A folding book by Etel Adnan
A folding book by Etel Adnan

Hans Ulrich Obrist, curator and art historian, on Etel Adnan’s folding books.

GB Tell me what you’ve chosen and why you chose it.

HUO Etel Adnan is an artist who is in her late 80s now who works with drawing and watercolour and poetry, plays and novels and she links all the different things she does – there is a link to our sensibility to identity – it’s as though she’s inhabiting different rooms. But the room I find most beautiful is her work on these long Japanese folding books which combine drawings and handwriting. Adnan was born in 1925 in Beirut but went to the Sorbonne and studied philosophy. She has always been interested in the immediate beauty of colour in her painting. She also started to make tapestries in California. In the 60s she went away from abstract forms and started to mix her drawings with poetry and writing. Another beautiful moment was when she discovered Mount Tamalpais, which she calls her best friend and through this she explores links between nature and art. In a way, what is so fascinating about her and what makes her one of the most inspiring people I’ve ever met, is that I’m always struck by her energy and the amazing optimism of her work. I think we need optimism now. These Japanese folding books are full of pure energy and give out this courage. You see these books and they are tiny little books but then you unfold them and they’re four or five metres long. So she doesn’t colonise space like a big artwork that takes a lot of wall space. You can just fold it together again and put it on the shelf. I think that’s part of the extraordinary beauty of her work. But the beauty is not just in the colour, the energy, the dimension of her drawings but also in her handwriting. Handwriting for me is something very beautiful and it’s endangered. It’s in danger of extinction. There is so much in danger of extinction, not just animals but through globalisation we face the extinction of cultural phenomena. Many languages are disappearing.  I love to see variety and I launched a protest against the disappearance of handwriting that was inspired by these Japanese folding books. This is why there is so much handwriting on my Instagram account. So for me she has been an encouragement for years and is one of the greatest artists of our time.

GB What language does she write in?

HUO Mostly English, French and Arabic. She speaks many languages.

GB Would you say that the optimism you notice here is a rare thing? Do you see it much in contemporary art?

HUO I believe that art is the greatest form of hope. But what makes Etel so special is that in her literature she also talks about many dark matters, about the war and Lebanon and connecting that to what is happening in Syria today. But her artworks emanate this optimism and positivity.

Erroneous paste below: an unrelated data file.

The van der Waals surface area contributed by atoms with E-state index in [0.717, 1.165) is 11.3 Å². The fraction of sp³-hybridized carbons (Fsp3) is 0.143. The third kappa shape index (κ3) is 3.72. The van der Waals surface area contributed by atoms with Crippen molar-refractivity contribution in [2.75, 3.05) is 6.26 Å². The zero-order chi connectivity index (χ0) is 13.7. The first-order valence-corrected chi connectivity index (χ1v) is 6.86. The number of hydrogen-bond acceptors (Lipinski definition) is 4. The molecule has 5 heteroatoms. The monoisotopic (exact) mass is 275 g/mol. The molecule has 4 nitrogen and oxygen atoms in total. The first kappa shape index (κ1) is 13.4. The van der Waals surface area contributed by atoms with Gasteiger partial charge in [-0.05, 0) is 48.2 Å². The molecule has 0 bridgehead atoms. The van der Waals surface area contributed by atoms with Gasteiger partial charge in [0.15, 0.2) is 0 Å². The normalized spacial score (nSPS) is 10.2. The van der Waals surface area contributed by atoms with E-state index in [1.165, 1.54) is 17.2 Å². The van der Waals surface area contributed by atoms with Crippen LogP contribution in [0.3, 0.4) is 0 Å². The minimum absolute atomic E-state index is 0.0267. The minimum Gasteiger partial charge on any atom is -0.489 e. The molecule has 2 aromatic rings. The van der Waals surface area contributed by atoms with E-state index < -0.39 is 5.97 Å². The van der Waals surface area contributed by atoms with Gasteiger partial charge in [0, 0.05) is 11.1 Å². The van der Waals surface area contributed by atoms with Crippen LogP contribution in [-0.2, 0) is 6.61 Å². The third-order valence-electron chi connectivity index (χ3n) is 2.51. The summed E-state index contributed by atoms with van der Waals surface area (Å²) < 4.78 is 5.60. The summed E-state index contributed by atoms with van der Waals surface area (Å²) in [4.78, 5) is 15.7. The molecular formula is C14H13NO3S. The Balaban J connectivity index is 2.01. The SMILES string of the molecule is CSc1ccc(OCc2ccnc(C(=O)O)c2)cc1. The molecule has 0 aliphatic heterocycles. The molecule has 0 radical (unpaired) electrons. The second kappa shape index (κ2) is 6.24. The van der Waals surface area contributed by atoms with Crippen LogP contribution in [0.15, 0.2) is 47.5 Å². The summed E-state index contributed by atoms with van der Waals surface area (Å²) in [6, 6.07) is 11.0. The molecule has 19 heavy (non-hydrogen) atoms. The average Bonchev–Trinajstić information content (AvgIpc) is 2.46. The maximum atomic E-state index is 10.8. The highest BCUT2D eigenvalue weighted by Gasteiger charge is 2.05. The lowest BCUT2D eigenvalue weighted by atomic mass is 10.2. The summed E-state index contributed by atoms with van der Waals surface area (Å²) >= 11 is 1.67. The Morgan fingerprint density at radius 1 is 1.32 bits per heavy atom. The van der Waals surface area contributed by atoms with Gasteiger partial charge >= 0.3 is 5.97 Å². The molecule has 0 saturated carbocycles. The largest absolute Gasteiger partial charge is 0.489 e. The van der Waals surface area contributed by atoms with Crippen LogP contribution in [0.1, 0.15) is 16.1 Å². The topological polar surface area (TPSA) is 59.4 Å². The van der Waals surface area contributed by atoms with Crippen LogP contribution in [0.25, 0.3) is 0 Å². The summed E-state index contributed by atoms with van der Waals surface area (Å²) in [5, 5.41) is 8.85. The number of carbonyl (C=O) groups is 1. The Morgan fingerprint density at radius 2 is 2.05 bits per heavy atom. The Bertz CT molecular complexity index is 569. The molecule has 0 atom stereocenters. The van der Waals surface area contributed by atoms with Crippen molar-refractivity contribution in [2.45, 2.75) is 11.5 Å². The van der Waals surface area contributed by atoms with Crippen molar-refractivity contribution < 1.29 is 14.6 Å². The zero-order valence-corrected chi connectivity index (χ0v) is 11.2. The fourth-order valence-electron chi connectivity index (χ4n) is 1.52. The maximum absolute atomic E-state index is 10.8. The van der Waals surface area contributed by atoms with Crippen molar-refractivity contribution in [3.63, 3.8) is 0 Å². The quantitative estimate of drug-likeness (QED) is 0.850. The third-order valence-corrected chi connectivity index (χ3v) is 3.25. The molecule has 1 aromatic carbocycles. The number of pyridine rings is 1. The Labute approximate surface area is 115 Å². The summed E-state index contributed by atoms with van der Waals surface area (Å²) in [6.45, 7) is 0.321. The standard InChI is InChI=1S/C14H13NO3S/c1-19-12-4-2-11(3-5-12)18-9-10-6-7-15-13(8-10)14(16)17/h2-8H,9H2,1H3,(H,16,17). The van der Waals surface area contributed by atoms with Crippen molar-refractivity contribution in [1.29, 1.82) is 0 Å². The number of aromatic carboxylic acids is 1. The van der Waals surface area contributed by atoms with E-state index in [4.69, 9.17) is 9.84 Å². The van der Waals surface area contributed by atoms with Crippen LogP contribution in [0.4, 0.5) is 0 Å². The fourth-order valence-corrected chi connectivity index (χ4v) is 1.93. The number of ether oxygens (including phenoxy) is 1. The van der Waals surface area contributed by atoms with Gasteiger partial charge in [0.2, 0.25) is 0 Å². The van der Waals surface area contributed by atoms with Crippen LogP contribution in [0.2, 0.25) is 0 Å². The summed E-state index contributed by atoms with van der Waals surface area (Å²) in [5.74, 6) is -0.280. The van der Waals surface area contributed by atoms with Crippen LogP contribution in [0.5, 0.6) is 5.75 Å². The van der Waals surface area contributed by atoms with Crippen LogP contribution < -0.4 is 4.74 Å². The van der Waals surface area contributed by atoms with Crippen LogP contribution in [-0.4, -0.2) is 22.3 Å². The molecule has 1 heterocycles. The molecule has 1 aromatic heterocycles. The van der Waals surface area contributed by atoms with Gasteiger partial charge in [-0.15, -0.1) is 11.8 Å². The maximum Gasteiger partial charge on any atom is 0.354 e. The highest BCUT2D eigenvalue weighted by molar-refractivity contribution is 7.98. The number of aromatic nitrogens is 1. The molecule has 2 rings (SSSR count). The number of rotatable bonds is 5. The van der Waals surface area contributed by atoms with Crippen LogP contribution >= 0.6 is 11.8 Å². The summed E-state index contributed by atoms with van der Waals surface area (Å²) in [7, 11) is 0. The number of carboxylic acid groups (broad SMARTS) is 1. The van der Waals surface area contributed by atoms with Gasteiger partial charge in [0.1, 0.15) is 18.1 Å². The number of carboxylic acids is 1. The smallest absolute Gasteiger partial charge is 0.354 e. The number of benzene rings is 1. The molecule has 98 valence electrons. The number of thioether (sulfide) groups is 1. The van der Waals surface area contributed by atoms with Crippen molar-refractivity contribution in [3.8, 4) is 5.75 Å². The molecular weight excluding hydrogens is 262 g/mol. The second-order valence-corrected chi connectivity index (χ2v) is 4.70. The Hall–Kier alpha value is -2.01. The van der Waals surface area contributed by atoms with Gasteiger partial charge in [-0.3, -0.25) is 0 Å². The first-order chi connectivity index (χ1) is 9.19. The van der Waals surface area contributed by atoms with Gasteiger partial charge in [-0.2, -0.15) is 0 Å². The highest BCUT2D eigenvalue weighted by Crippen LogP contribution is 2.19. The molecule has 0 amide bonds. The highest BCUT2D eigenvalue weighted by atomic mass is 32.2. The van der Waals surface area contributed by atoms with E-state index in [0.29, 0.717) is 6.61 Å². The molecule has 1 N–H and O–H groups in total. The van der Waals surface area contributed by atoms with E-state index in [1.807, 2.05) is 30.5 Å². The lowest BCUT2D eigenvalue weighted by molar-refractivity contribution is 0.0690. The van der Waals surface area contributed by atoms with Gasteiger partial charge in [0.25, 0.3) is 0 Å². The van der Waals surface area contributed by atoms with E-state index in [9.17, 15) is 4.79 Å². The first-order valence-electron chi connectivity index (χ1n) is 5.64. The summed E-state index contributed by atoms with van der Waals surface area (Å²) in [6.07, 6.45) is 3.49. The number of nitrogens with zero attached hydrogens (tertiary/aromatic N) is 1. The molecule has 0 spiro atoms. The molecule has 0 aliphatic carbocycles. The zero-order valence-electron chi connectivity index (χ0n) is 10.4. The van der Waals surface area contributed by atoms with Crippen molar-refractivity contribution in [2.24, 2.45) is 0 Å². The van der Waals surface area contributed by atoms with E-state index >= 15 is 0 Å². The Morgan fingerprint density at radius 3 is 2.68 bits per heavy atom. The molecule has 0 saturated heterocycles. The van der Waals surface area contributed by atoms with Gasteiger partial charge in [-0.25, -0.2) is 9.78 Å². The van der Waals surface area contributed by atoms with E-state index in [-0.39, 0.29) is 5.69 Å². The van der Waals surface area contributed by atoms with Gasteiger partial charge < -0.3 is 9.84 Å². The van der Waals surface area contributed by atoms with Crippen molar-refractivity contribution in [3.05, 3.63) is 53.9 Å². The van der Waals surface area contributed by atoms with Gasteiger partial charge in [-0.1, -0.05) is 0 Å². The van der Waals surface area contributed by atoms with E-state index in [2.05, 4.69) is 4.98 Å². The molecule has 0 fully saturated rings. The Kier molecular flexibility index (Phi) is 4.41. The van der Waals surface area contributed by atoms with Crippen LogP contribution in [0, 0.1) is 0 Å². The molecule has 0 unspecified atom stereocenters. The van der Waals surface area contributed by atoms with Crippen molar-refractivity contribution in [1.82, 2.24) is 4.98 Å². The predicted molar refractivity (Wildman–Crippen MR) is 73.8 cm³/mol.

GB You’ve worked with other artists from her generation such as Gerhard Richter. Do you find they share this optimism?

HUO I see optimism in the very young generation too but there’s something very wonderful about the freedom of artists when they reach old age. They’re just very free. Etel is working in so many different dimensions. She writes about natural phenomena and the seasons, she writes her novels and her plays, she writes political journalism, she’s a painter, she draws very regularly, makes these folding books, she works on public art, she works with architecture and she makes these incredible tapestries and textiles.

GB It seems as though she’s not focused at all on the commercial, because she works so broadly. Does that give her work a certain purity?

HUO Yes, her work has this great spirit of independence.

GB Do you tend to find more beauty in work that crosses different disciplines?

HUO Yes, I’ve always been interested in people and movements like Dada that link poetry, literature and art – a spirit that goes beyond national or geographic or disciplinary boundaries.

GB So if you find something visually appealing, is it more beautiful to you if it has an intellectual side?

HUO It’s a combination ; shape, colour, form, content!

GB Which factors might determine whether you think an artwork is any good or not?

HUO As Edgar Allan Poe said, there is no exquisite beauty without some strangeness in the proportion.

GB Is beauty always immediate for you or can it grow on you over time?

HUO With time, beauty grows inwards.

GB Do you believe in universal beauty? Do you think Etel Adnan’s folding books are universally beautiful?

HUO In Adnan’s work the universal is linked to the particular and that relation is contingent.

GB What makes something worthy of the word Beauty to you?

HUO As Kafka said, “Youth is happy because it has the capacity to see beauty. Anyone who keeps the ability to see beauty never grows old.”

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